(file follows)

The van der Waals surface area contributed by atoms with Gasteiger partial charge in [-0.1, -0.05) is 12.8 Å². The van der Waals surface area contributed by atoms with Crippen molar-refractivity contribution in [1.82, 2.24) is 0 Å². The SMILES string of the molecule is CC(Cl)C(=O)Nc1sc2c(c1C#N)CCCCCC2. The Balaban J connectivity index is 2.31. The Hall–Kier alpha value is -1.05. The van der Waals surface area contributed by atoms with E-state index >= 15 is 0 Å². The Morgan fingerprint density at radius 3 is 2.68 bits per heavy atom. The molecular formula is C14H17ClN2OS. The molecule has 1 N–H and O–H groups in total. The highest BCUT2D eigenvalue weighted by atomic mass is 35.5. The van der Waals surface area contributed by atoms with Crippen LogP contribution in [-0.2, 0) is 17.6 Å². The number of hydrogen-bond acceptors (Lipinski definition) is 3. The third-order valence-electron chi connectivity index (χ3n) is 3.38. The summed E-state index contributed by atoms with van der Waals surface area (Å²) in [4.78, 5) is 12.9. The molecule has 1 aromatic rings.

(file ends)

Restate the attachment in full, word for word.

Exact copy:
The van der Waals surface area contributed by atoms with Gasteiger partial charge in [-0.1, -0.05) is 12.8 Å². The van der Waals surface area contributed by atoms with Crippen molar-refractivity contribution in [1.82, 2.24) is 0 Å². The SMILES string of the molecule is CC(Cl)C(=O)Nc1sc2c(c1C#N)CCCCCC2. The Balaban J connectivity index is 2.31. The Hall–Kier alpha value is -1.05. The van der Waals surface area contributed by atoms with E-state index >= 15 is 0 Å². The Morgan fingerprint density at radius 3 is 2.68 bits per heavy atom. The molecular formula is C14H17ClN2OS. The molecule has 1 N–H and O–H groups in total. The highest BCUT2D eigenvalue weighted by atomic mass is 35.5. The van der Waals surface area contributed by atoms with Crippen LogP contribution in [-0.2, 0) is 17.6 Å². The number of hydrogen-bond acceptors (Lipinski definition) is 3. The third-order valence-electron chi connectivity index (χ3n) is 3.38. The summed E-state index contributed by atoms with van der Waals surface area (Å²) in [4.78, 5) is 12.9. The molecule has 1 aromatic rings.